Since 2000, reducing hospital readmissions has been an important goal in healthcare. In 2012, the Affordable Care Act (ACA) included the Hospital Readmission Reduction Program to encourage hospitals to lower readmissions. When a patient discharged from the hospital is rehospitalized within 30 days of returning home, it is known as readmission or rehospitalization.

Importance of Reducing Hospital Readmissions

Readmissions are costly and reduce patient care outcomes and satisfaction. To better understand what patients are being readmitted, hospitals can analyze health data found in electronic health records (EHRs) and health information exchanges (HIEs). With that knowledge, hospitals can implement strategies that are proven to reduce the risk of readmission after a patient is discharged.

Ways to Reduce Hospital Readmissions

These five methods could help hospitals reduce readmissions immediately:

Use ADT data to ensure the smooth transition of care.

reducing readmission rates through a discharge follow up serviceIt is critical for clinicians and care teams to understand what is going on with their patients to provide appropriate help and outreach as they progress through the healthcare system during or after a health-related occurrence. Claims or authorization data aren’t beneficial since it takes time for that information to be analyzed and delivered to a patient’s clinical provider.

Hospitals can utilize ADT services to build their hospital information system and connect the new one with the existing one, reducing readmissions. Setting up ADT alerts can assist in lowering hospital readmissions by allowing care teams to provide timely outreach and assistance.

Check-in with patients after discharge.

Though it might seem like an easy fix, clinicians and care teams often find it difficult to follow up with patients after they leave the hospital. Studies have shown, however, that a post-discharge follow-up effectively reduces the probability of readmission, a common and costly problem in hospitals. Given this research, doctors and nurses should try to incorporate a follow-up process into their workflow.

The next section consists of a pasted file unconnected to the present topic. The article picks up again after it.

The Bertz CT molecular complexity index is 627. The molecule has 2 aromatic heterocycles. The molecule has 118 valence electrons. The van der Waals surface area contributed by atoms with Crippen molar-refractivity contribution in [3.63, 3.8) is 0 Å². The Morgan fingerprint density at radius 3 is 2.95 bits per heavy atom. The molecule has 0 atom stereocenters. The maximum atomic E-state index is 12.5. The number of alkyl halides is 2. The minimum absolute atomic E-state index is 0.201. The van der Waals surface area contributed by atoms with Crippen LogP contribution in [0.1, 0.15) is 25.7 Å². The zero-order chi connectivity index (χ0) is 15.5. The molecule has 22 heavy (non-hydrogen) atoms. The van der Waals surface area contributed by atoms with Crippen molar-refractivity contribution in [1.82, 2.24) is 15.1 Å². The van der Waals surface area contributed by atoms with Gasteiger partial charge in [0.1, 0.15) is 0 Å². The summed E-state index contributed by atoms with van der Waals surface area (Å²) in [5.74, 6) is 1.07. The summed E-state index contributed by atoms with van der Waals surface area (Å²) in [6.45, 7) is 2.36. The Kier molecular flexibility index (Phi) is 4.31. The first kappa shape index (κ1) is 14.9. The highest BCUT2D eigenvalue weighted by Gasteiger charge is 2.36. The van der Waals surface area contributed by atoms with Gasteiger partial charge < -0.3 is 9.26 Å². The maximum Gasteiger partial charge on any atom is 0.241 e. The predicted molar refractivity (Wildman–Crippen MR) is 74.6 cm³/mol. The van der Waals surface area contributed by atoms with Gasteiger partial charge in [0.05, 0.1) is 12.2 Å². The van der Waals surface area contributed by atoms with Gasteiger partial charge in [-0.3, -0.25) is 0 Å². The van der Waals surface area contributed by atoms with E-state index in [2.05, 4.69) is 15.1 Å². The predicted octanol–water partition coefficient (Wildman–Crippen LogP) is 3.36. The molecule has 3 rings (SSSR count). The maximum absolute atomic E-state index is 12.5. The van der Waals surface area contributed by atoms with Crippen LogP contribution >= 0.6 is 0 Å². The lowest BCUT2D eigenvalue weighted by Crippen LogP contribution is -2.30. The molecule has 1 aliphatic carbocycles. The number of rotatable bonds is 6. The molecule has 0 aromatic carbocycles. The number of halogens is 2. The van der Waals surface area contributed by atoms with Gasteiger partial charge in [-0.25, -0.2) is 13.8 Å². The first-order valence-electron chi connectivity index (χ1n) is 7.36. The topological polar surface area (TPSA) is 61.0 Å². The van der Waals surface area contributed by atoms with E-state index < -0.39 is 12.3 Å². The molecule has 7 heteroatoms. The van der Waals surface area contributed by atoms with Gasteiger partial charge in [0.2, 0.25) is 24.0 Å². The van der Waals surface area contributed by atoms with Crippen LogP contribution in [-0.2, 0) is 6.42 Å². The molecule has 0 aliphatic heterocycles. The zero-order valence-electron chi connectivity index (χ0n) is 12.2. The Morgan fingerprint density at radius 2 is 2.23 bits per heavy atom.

Using readmission risk factors.

Hospitals may utilize real-time data and predictive modeling to spot readmission risk factors. Hospitals can assess prevalent readmission risk factors using population health data from the EHR or HIE, such as age, gender, diabetes mellitus, obesity, smoking status (current or former), heart disease (angina pectoris), cancer history in first-degree relatives of patients with breast cancer/breast cancer survivors; myocardial infarction without ST elevation; chronic obstructive pulmonary disease receiving respiratory support at home; hypertension treatment alone; ischemic stroke symptoms lasting more than 24 hours.

Support medication adherence to avoid rehospitalization.

Adhering to medical treatment is essential when aiming to reduce rehospitalization rates. In a study of hospitalizations caused by medication nonadherence, 33% to 69% were linked to nonadherence; that is, a patient stops taking their medicine or fails to fill their prescription in the first place. Patients who are receiving medication support may have a decreased risk of readmission. According to findings from 2017 research, patients with low-to-intermediate adherence had a 20 percent readmission rate compared to 9.3 percent for those with high adherence.

If a patient has previously had a medication-related hospitalization, their EHR may show evidence of compliance. Other data, such as any chronic health problems and a recent list of medications, might also be used to identify persons who require assistance with medication adherence as part of a post-discharge strategy.

guide to reducing disparities in readmissionsFurthermore, medical professionals should collaborate with patients to determine whether they can obtain prescription medicines before discharge to help them overcome potential hindrances and barriers.

Ensuring that patients understand discharge instructions.

Preventing readmissions can also be done by making sure patients comprehend and can follow discharge instructions. Frequently, comprehension is an issue for patients; most forget what they’re told or aren’t aware that they don’t understand in the first place. Studies have found this especially true for those discharged from the emergency department.

The care team should explain the discharge instructions in a way that is easy to understand. In addition to going over the information verbally, they should provide printed sheets or digital copies of the instructions for patients to take home. The teach-back method can help patients understand what they need to do and who they can contact with questions or concerns.

Mr. Edward is a visionary who constantly creates solutions in patient care through research and implementation of new technology into the hospital setting. He understands that reducing readmission rates benefits the patients and the hospitals and health systems. There are many ways to reduce readmissions, and we urge you to explore this website for more information on how you can help keep your loved ones healthy and out of the hospital.

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